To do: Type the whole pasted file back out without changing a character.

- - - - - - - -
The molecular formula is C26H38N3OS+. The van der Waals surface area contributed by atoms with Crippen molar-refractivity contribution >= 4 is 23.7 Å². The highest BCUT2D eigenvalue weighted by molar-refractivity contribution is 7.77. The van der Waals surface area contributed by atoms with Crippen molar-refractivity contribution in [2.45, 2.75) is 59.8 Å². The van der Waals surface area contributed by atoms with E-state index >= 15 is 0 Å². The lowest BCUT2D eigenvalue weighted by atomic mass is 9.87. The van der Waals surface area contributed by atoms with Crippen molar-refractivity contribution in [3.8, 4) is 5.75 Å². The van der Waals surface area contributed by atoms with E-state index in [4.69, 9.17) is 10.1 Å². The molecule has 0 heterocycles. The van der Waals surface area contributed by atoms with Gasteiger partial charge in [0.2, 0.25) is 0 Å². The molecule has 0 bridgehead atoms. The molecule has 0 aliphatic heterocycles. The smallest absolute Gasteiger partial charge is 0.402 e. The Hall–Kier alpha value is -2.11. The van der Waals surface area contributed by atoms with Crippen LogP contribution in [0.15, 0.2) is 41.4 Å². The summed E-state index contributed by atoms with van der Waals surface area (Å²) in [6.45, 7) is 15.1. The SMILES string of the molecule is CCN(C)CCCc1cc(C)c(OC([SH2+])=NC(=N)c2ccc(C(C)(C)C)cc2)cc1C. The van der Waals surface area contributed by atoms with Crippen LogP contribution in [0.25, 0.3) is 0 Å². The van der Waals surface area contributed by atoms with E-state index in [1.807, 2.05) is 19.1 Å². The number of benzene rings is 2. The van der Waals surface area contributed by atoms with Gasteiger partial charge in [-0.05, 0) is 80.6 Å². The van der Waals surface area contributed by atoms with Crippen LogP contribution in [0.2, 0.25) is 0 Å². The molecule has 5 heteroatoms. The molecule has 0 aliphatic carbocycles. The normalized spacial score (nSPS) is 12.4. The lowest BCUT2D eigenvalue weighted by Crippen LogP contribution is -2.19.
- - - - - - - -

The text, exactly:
The molecular formula is C26H38N3OS+. The van der Waals surface area contributed by atoms with Crippen molar-refractivity contribution >= 4 is 23.7 Å². The highest BCUT2D eigenvalue weighted by molar-refractivity contribution is 7.77. The van der Waals surface area contributed by atoms with Crippen molar-refractivity contribution in [2.45, 2.75) is 59.8 Å². The van der Waals surface area contributed by atoms with E-state index >= 15 is 0 Å². The lowest BCUT2D eigenvalue weighted by atomic mass is 9.87. The van der Waals surface area contributed by atoms with Crippen molar-refractivity contribution in [3.8, 4) is 5.75 Å². The van der Waals surface area contributed by atoms with E-state index in [4.69, 9.17) is 10.1 Å². The molecule has 0 heterocycles. The van der Waals surface area contributed by atoms with Gasteiger partial charge in [0.2, 0.25) is 0 Å². The molecule has 0 bridgehead atoms. The molecule has 0 aliphatic heterocycles. The smallest absolute Gasteiger partial charge is 0.402 e. The Hall–Kier alpha value is -2.11. The van der Waals surface area contributed by atoms with Crippen LogP contribution in [0.15, 0.2) is 41.4 Å². The summed E-state index contributed by atoms with van der Waals surface area (Å²) in [6.45, 7) is 15.1. The SMILES string of the molecule is CCN(C)CCCc1cc(C)c(OC([SH2+])=NC(=N)c2ccc(C(C)(C)C)cc2)cc1C. The van der Waals surface area contributed by atoms with Crippen LogP contribution in [0.25, 0.3) is 0 Å². The van der Waals surface area contributed by atoms with E-state index in [1.807, 2.05) is 19.1 Å². The number of benzene rings is 2. The van der Waals surface area contributed by atoms with Gasteiger partial charge in [-0.05, 0) is 80.6 Å². The van der Waals surface area contributed by atoms with Crippen LogP contribution in [0.2, 0.25) is 0 Å². The molecule has 5 heteroatoms. The molecule has 0 aliphatic carbocycles. The normalized spacial score (nSPS) is 12.4. The lowest BCUT2D eigenvalue weighted by Crippen LogP contribution is -2.19.